Tuesday Chapel Service

Peace in the midst of chaos

This is the homily I presented at one of our weekly Chapel services on campus on February 22nd. I decided to post it, just because…..

I have a cat that I adore. He’s orange and white and a Maine Coon Cat. One day I arrived home, after a wonderful day where I made 250.00 extra and was reveling in my new found wealth, to find that this adorable cat had knocked over a vase of flowers in water onto my 32” TV that was a birthday gift from my brother. It was toast. I then went to work the next day to discover that someone had stolen my license plates off my car, the screw came out of the hook on my favorite purse and it broke, and my answering machine stopped working. That same week a leak sprung up in the condo I own in Southern CA which I’m trying to keep as my pension retirement if I ever get it paid off, and my tenant called in a panic as water was leaking from the upstairs bathroom to the kitchen below. He even took a video with his phone that he sent me showing the dripping water falling from the ceiling. This was the relaxing week right before the spring semester began.

I had looked forward to my break. I had thought I would have a nice relaxing month in between semesters. This was my triumphant return to school after 28 years, my newfound career, my calling. I left Los Angeles to embark on this new adventure, leaving half my possessions behind and entering a brand new arena, with a bit of savings and some hope. It was an 11th hour miracle to be admitted to Starr King and actually become a seminarian. I was laid off 3 days before major surgery last April and during recovery I thought, I was going to take an online class, why don’t I just enroll? So I called admissions, discovered it was the last day of application, frantically began the next few days gathering materials, letters of recommendation, writing my history and mailing or emailing everything and lo and behold I made the extended deadline, was admitted and became a seminarian. It was obviously all meant to be. Even though in the midst of that chaos, I wasn’t sure it would happen. The day before all materials were due, I realized that I had not requested my transcripts. I awoke in a panic and went online to discover that they did not take requests for transcripts online. So I called the Midwest, reached admissions and the woman there said, we don’t really fax transcripts, but let me send you to the transcripts department. I gave the transcripts woman my social, she ran it and said, I know you, hi it’s Ellen. Now I hadn’t been on campus in 25 years, and I didn’t have the foggiest idea who Ellen was. I replied, you do? She said, yes, You’re Cindy Kaman’s friend! Cindy had been my best friend in college. Oh yes, she said, here they are, you know what, we don’t really fax transcripts because they’re so difficult to read, but let me go ahead and fax these for you – they’ll at least be able to see you attended here and get in by the deadline. They’ll get the hard copy next week. Miracles out of chaos. What are the odds of me running into a person I haven’t seen for almost 30 years who is the exact person I needed at that moment to help me. That one kind gesture completely changed my chaos.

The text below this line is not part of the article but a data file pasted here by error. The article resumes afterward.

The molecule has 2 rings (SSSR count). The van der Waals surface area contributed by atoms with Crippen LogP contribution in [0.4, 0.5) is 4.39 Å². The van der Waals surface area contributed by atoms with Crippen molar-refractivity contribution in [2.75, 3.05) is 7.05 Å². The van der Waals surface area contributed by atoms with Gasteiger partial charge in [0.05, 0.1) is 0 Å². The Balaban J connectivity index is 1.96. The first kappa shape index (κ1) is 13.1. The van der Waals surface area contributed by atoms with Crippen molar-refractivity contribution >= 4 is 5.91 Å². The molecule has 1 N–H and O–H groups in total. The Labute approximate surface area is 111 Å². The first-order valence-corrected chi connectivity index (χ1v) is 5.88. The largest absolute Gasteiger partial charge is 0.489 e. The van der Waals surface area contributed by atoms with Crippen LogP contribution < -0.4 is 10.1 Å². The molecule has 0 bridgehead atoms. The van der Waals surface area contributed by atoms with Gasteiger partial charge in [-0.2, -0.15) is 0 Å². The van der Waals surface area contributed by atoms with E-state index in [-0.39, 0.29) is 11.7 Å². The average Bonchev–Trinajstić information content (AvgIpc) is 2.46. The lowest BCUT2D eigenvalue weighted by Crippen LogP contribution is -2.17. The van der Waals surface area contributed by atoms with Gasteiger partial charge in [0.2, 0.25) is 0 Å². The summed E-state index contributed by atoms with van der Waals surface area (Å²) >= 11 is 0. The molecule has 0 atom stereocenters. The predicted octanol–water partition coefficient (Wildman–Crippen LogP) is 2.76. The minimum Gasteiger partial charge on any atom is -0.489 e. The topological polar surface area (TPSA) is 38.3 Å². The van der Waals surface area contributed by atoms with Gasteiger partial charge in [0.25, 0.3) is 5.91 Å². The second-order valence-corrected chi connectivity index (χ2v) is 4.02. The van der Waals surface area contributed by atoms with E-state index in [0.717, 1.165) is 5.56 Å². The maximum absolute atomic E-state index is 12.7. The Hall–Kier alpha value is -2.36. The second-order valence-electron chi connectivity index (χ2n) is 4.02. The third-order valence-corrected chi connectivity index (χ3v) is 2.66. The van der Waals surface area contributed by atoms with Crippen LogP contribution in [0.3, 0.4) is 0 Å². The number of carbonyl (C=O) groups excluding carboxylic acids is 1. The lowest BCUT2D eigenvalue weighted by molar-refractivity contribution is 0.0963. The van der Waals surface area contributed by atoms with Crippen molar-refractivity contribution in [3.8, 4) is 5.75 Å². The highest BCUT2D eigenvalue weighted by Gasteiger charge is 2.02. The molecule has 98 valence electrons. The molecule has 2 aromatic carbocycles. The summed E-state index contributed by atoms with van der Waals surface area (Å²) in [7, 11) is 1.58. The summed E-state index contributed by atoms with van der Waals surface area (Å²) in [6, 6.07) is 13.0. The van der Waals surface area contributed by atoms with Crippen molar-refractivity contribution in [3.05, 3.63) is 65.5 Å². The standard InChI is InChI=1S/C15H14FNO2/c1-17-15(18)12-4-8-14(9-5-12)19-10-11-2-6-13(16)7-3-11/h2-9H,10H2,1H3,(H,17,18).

Now, I know intellectually, that my own thought patterns are my responsibility and that I control my thoughts, so that theoretically I can change my own chaos. That doesn’t always happen. When someone does a kind deed for me or shows gentle compassion, it does for me what I can’t momentarily do for myself. So I thought, why not do a kind deed for myself or show myself gentle compassion. The day I discovered my license plates missing, I was going into the hardware store to find a new screw for my purse that was broken. If I hadn’t gone to the store that night after work, I may not have seen the missing license plates on the back of my car. I hadn’t seen it when I left work, so maybe that needed to happen to discover the plates.

We don’t know why things happen as they do. And I’m the first one to chastise myself when something doesn’t go as planned. I’m not one that believes in fate, but I do believe in synchronicity. The handyman that came to fix my bike shed took away the toasted TV without charge, I’ve got insurance, this is America you know, so they are in the process still of fixing the leak and repairing the kitchen ceiling, so that is getting fixed. I put one foot in front of the other with gentle compassion and things seem to right themselves. I didn’t do this alone. I had help from repairmen, friends, my advisor and the spirit I believe in that I call God. That’s how I get peace in the midst of chaos.

As I write this, my BFF in Sacramento has called to take an unscheduled visit to see me so I can help him buy a new computer. I haven’t cleaned the bathroom, taken out the kitty litter or even finished a paper that is also due on Tuesday. Chaos is never ending. It’s our approach that determines the peace in our lives.